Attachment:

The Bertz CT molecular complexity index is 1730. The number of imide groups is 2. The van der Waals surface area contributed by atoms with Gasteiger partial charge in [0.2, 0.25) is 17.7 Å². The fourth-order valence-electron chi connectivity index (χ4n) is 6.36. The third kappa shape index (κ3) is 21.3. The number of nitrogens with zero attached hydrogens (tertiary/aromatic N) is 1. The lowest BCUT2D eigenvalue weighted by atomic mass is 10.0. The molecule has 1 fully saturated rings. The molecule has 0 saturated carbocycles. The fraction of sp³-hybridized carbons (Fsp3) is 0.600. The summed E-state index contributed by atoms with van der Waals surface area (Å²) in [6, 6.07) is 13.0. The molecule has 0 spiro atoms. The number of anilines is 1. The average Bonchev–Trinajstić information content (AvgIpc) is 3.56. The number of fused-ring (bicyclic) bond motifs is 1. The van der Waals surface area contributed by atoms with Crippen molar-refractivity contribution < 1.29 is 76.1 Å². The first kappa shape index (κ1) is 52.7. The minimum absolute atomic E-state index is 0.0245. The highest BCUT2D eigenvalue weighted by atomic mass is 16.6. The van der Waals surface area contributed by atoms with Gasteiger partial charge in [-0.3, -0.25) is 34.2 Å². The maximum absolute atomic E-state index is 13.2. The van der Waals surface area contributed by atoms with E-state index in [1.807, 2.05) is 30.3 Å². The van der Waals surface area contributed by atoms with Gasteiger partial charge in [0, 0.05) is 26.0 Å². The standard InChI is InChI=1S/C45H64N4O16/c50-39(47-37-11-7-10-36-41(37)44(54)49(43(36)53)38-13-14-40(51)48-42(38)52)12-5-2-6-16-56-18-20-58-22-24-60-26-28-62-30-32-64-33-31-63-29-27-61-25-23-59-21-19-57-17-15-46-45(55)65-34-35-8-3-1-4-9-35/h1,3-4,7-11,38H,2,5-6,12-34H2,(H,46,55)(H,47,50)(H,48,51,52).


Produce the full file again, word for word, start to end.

The Bertz CT molecular complexity index is 1730. The number of imide groups is 2. The van der Waals surface area contributed by atoms with Gasteiger partial charge in [0.2, 0.25) is 17.7 Å². The fourth-order valence-electron chi connectivity index (χ4n) is 6.36. The third kappa shape index (κ3) is 21.3. The number of nitrogens with zero attached hydrogens (tertiary/aromatic N) is 1. The lowest BCUT2D eigenvalue weighted by atomic mass is 10.0. The molecule has 1 fully saturated rings. The molecule has 0 saturated carbocycles. The fraction of sp³-hybridized carbons (Fsp3) is 0.600. The summed E-state index contributed by atoms with van der Waals surface area (Å²) in [6, 6.07) is 13.0. The molecule has 0 spiro atoms. The number of anilines is 1. The average Bonchev–Trinajstić information content (AvgIpc) is 3.56. The number of fused-ring (bicyclic) bond motifs is 1. The van der Waals surface area contributed by atoms with Crippen molar-refractivity contribution < 1.29 is 76.1 Å². The first kappa shape index (κ1) is 52.7. The minimum absolute atomic E-state index is 0.0245. The highest BCUT2D eigenvalue weighted by atomic mass is 16.6. The van der Waals surface area contributed by atoms with Gasteiger partial charge in [-0.3, -0.25) is 34.2 Å². The maximum absolute atomic E-state index is 13.2. The van der Waals surface area contributed by atoms with E-state index in [1.807, 2.05) is 30.3 Å². The van der Waals surface area contributed by atoms with Gasteiger partial charge in [0, 0.05) is 26.0 Å². The standard InChI is InChI=1S/C45H64N4O16/c50-39(47-37-11-7-10-36-41(37)44(54)49(43(36)53)38-13-14-40(51)48-42(38)52)12-5-2-6-16-56-18-20-58-22-24-60-26-28-62-30-32-64-33-31-63-29-27-61-25-23-59-21-19-57-17-15-46-45(55)65-34-35-8-3-1-4-9-35/h1,3-4,7-11,38H,2,5-6,12-34H2,(H,46,55)(H,47,50)(H,48,51,52).